Simon J. Evenett | 30 Jul 2021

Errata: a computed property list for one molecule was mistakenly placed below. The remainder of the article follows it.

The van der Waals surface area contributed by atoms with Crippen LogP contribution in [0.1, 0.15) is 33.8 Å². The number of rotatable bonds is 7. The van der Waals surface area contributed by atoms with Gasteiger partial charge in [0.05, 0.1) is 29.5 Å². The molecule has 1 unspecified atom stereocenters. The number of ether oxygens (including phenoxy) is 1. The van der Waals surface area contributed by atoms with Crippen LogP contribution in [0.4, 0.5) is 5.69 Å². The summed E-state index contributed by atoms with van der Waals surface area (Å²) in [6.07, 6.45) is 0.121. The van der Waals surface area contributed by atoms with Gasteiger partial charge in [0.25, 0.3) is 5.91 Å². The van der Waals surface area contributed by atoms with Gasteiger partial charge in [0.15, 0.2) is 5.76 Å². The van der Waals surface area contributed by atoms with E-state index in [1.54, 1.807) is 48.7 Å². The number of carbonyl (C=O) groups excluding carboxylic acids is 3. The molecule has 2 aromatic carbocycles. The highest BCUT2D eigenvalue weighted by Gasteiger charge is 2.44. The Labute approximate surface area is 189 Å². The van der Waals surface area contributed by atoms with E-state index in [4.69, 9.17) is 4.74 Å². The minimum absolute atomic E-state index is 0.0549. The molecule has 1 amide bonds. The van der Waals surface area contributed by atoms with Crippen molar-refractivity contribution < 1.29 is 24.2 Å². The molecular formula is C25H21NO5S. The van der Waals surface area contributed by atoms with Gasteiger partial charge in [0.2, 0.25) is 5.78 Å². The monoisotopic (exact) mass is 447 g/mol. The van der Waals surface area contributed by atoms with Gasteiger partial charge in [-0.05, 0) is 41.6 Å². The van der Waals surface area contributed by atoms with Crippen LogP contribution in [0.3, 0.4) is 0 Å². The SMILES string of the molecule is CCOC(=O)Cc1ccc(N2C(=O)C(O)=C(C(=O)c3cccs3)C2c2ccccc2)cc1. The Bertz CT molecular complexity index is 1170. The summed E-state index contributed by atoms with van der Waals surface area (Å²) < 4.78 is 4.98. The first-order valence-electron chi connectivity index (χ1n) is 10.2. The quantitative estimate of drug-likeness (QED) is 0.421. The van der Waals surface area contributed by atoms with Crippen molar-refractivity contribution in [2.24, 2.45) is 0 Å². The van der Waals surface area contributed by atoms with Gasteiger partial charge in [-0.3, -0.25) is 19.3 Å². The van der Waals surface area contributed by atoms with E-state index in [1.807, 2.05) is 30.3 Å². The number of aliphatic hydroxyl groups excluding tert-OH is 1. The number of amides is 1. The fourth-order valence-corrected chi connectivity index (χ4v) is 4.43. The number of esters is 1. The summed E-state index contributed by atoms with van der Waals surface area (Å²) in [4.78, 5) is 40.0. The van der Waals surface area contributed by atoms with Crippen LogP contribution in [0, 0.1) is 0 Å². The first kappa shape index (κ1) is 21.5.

A longstanding presumption in trade policy circles is that governments should be afforded significant discretion in responding to crises. Even so, it is recognised in the declarations of many international summits and elsewhere that there should be limits to the extent to which external stability is jettisoned in the pursuit of internal stability. This chapter presents evidence that the frequency of cross-border harm inflicted by G20 members varied considerably in response to the COVID-19 pandemic. G20 policy choice differed along a number of other critical dimensions too. Such evidence begs the question posed in the title of this chapter; the tension between internal and external stability may be more apparent than real. Technocratic work to identify trade-friendly crisis response packages should commence, providing a robust factual basis for discussions between WTO members once the COVID-19 pandemic is behind us.